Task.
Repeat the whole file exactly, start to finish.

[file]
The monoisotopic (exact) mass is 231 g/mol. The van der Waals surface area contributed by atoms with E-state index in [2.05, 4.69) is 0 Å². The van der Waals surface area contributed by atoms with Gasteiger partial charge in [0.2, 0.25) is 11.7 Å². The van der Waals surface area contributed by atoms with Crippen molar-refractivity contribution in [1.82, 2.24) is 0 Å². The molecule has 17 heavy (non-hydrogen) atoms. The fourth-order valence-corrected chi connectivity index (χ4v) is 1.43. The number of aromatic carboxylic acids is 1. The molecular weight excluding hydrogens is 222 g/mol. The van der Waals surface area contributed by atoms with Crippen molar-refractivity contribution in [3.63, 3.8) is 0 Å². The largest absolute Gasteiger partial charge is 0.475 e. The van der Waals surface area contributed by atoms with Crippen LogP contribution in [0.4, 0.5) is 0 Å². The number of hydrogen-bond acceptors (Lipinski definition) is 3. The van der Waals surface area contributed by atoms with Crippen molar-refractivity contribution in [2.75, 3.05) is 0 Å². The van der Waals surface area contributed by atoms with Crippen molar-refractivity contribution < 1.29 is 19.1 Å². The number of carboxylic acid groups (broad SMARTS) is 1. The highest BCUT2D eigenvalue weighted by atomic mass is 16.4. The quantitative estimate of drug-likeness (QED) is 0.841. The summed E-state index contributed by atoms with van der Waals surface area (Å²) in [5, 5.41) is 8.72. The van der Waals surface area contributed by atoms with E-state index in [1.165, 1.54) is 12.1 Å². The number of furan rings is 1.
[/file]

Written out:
The monoisotopic (exact) mass is 231 g/mol. The van der Waals surface area contributed by atoms with E-state index in [2.05, 4.69) is 0 Å². The van der Waals surface area contributed by atoms with Gasteiger partial charge in [0.2, 0.25) is 11.7 Å². The van der Waals surface area contributed by atoms with Crippen molar-refractivity contribution in [1.82, 2.24) is 0 Å². The molecule has 17 heavy (non-hydrogen) atoms. The fourth-order valence-corrected chi connectivity index (χ4v) is 1.43. The number of aromatic carboxylic acids is 1. The molecular weight excluding hydrogens is 222 g/mol. The van der Waals surface area contributed by atoms with Crippen molar-refractivity contribution in [3.63, 3.8) is 0 Å². The largest absolute Gasteiger partial charge is 0.475 e. The van der Waals surface area contributed by atoms with Crippen LogP contribution in [0.4, 0.5) is 0 Å². The number of hydrogen-bond acceptors (Lipinski definition) is 3. The van der Waals surface area contributed by atoms with Crippen molar-refractivity contribution in [2.75, 3.05) is 0 Å². The van der Waals surface area contributed by atoms with Crippen molar-refractivity contribution < 1.29 is 19.1 Å². The number of carboxylic acid groups (broad SMARTS) is 1. The highest BCUT2D eigenvalue weighted by atomic mass is 16.4. The quantitative estimate of drug-likeness (QED) is 0.841. The summed E-state index contributed by atoms with van der Waals surface area (Å²) in [5, 5.41) is 8.72. The van der Waals surface area contributed by atoms with E-state index in [1.165, 1.54) is 12.1 Å². The number of furan rings is 1.